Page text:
Once returned to her own life, Emma begins to fantasise about belonging to this social class and this leads to depression and a nervous disorder. These seemingly psychosomatic illnesses are frequent and characterise her dissatisfaction with her existence. In plaguing Emma with nervous complaints Flaubert could be seen as punishing her for her longings, however, it seems more likely that he is indirectly condemning this futile behaviour, whilst also indicating that this wishing for a better life is a common human trait which we all suffer from at some stage in our lives.

As a result of Emma's depression Charles decides that they will move, whereupon Emma discovers she is pregnant. The move to Yonville sees Emma meeting Leon, a quiet clerk, and they immediately establish rapport,

him sharing her penchant for romantic fiction. Leon appears to be a kindred spirit and their meetings are charged with an amorous undercurrent. However, the reader cannot help feeling that Emma is living in a world of sentimental delusion and although they do not actually commit adultery, this liaison initiates the rumours in the town when he accompanies her to see Berthe:

By nightfall news of this had spread throughout Yonville, and Madame Tuvache, the major's wife, declared in her maid's hearing that Madame Bovary was compromising herself. 10 Unfortunately, Leon ultimately lacks the conviction and courage to declare his love for Emma and he eventually leaves. Emma regrets not confessing her love for him and this causes another illness. Rodolphe Boulanger, a wealthy landowner, enters the novel, and Emma succumbs to his clichi?? d proposals. There are suggestions that this relationship is based on true love.

However, once again Flaubert presents both sides of the coin in a realistic portrayal of the gullibility of Emma and the duplicity of Boulanger. During this tawdry affair Emma feels pangs of guilt and attempts to raise Charles' status in the village by persuading him to perform an operation on a disabled member of the community. His failure in this endeavour could be perceived as a punishment to Emma for her infidelity. However, Emma's daughter is also a casualty of this affair as she is treated with utter contempt and indifference, therefore, it seems that Emma's family are the ones who are indirectly punished as a result of this affair.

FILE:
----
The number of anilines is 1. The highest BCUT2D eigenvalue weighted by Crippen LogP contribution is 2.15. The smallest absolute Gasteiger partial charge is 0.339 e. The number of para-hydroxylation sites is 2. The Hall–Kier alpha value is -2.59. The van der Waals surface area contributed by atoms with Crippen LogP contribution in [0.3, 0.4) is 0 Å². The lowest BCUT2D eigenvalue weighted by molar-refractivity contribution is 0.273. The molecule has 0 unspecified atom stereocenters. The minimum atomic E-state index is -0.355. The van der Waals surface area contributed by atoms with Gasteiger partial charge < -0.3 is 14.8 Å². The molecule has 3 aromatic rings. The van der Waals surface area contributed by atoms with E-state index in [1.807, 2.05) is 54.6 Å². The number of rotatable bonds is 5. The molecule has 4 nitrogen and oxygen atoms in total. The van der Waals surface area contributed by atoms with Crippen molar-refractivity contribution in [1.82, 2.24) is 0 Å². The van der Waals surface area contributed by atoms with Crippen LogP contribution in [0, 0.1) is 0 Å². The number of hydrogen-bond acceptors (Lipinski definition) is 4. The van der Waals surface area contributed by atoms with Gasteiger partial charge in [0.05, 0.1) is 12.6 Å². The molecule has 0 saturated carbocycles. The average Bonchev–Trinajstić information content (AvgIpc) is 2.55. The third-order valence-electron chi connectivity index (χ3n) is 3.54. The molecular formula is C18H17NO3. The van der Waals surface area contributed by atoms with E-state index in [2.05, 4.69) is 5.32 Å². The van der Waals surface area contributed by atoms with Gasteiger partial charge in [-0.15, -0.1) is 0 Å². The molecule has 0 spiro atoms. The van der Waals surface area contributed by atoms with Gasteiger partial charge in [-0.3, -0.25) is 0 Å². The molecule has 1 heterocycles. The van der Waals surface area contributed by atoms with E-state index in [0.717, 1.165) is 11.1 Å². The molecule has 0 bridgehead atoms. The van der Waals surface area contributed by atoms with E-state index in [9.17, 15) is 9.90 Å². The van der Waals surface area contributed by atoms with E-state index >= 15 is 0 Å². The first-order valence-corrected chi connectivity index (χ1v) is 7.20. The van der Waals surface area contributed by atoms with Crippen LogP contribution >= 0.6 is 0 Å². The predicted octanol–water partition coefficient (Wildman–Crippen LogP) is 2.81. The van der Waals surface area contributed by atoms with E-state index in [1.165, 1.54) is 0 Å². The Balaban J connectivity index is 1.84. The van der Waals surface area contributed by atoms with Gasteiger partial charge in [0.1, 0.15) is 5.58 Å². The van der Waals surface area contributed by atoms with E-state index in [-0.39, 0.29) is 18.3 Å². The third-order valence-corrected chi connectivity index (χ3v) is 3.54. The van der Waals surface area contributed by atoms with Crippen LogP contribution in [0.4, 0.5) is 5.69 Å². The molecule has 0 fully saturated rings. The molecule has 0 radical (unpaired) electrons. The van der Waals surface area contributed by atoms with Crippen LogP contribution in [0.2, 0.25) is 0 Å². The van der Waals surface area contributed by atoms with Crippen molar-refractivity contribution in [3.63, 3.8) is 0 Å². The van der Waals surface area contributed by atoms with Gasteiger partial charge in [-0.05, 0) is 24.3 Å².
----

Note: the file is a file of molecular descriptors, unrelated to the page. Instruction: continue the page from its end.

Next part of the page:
Once again Flaubert appears to be reflecting a social realism in his treatment of adultery, rather than clearly glorifying or punishing

it. Emma's romance with Rodolphe flourishes, however, although they enjoy a blossoming love - Flaubert employs pathetic fallacy and even nature seems to be in accord with them - Rodolphe fails to appreciate that Emma has genuine feelings for him despite her clichi?? s and playacting. He ultimately leaves her stranded and does not elope with her, preferring to write a callous note.

Therefore, although his rejection of their love could be construed as a punishment to Emma for her infidelity, it is not a clearly defined castigation, as we know that she has experienced a romance which she lacks in her marriage. In addition to this, the reader does feel a degree of sympathy for her during this illicit affair as we know that she feels deeply for Rodolphe. However, this can not be seen as glorification of adultery as we know that Rodolphe preys upon her in a premeditated fashion and only uses her for his sexual gratification.